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Genworth Life & Annuity Insurance Co. v. Hunt

United States District Court, D. Nevada

April 6, 2018

GENWORTH LIFE AND ANNUITY INSURANCE COMPANY, Plaintiffs,
v.
AMBER HUNT, et al., Defendants.

          ORDER

         Presently before the court is Amber Hunt's (“petitioner”) petition for approval to compromise claims of minors. (ECF No. 14).

         In the present petition, the natural mother and legal custodial parent of Jayda Madison Hunt and Jeremy Alwin Hunt (the “minor claimants”), petitions the court to approve the proposed compromise of the claims of the minor claimants, as set forth in the settlement agreement. (ECF No. 14).

         On April 8, 2003, plaintiff Genworth Life and Annuity Insurance Company (“Genworth”) issued the flexible premium adjustable life insurance policy no. 6706243 (the “policy”) to Jared Hunt (the “insured”), former husband of the petitioner, and now-deceased father of the minor claimants. (ECF No. 14). The insured designated his then-wife, the petitioner, as the sole primary beneficiary of the policy and Jared Hunt, the insured's adult son from a previous marriage, as the sole contingency beneficiary. Id. During the insured and petitioner's marriage, the couple had two children, the minor claimants. Id.

         On October 25, 2011, petitioner and the insured were divorced, however, the insured did not submit a change of beneficiary to Genworth at any time. (ECF No. 14). On August 22, 2016, the insured died. Id. The death benefit of the policy is $1, 000, 000.00. Id. Upon the insured's death, both petitioner and Jared Hunt, the insured's adult son, contacted Genworth to assert competing claims to the death benefit. Id. Genworth notified both petitioner and Jared Hunt that the death benefit had been reduced by a loan that the insured took against the policy, reducing the death benefit total to $967, 474.05. Id.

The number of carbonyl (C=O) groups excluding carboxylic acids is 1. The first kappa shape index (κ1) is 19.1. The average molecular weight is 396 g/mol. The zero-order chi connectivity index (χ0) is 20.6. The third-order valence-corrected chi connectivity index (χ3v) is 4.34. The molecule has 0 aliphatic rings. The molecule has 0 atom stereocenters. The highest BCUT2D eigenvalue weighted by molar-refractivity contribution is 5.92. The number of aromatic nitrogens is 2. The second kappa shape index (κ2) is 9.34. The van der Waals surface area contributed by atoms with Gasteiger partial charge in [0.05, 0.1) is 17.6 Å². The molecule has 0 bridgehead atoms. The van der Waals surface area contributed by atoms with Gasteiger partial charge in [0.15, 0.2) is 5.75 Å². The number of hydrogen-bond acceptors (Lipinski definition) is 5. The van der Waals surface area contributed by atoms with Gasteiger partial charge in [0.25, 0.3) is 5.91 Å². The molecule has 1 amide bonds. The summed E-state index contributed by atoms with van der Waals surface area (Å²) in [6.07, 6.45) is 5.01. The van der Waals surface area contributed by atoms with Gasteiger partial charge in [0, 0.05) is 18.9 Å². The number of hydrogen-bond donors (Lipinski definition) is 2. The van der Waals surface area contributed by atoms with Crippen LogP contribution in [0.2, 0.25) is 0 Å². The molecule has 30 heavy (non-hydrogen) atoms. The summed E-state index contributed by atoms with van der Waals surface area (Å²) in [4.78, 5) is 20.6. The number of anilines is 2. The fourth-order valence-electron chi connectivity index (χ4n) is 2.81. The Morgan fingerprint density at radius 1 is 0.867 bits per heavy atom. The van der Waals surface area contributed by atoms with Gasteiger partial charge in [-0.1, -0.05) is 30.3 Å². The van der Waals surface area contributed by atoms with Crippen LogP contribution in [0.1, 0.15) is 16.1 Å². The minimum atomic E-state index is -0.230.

Jared Hunt and petitioner, on behalf of herself and the minor claimants, were able to amicably resolve their competing claims to the death benefit. (ECF No. 14). Accordingly, Genworth, Jared Hunt, and the petitioner entered into a settlement agreement with the following terms:

(1) Within forty-five (45) days upon the granting of the instant Petition, Genworth shall distribute the Net Death Benefit equally among Jared Hunt (25%), Petitioner Amber Hunt (25%), Jayda Madison Hunt (25%) and Jeremy Alwin Hunt (25%) (“Agreement”);
(2) The distribution checks to Jeremy and Jayda shall be made payable to Amber Hunt for the benefit of each minor and shall be deposited in respective blocked financial investments for their benefit in accordance with Nevada Revised Statute § 41.200(5);
(3) The Settlement Agreement becomes effective upon this Court's approval thereof;
(4) Global mutual releases;
(5) Dismissal of the Instant Action within ten (10) days of full distribution by Genworth; and

(ECF No. 14).

         Petitioner believes acceptance of the terms set forth in the settlement agreement is in the best interest of the minor claimants. (ECF No. 14).

         Pursuant to NRS 41.200, “[i]f an unemancipated minor has a disputed claim for money against a third person, either parent . . . . has the right to compromise the claim. Such a compromise is not effective until it is approved by the district court of the county where the minor resides, or if the minor is not a resident of the State of Nevada, then by the district court of the county where the claim was incurred, upon a verified petition in writing, regularly filed with the court.” Section (2) of NRS 41.200 sets forth the requirements of the petition, which include information about the incident, the minor, the guardian, the total amount of proceeds of the compromise and how those funds are to be distributed. NRS 41.200.

         Further, the petition must explain why the compromise is in the best interest of the minor, and demonstrate “that petitioner has been advised and understands that acceptance of the compromise will bar the minor from seeking further ...


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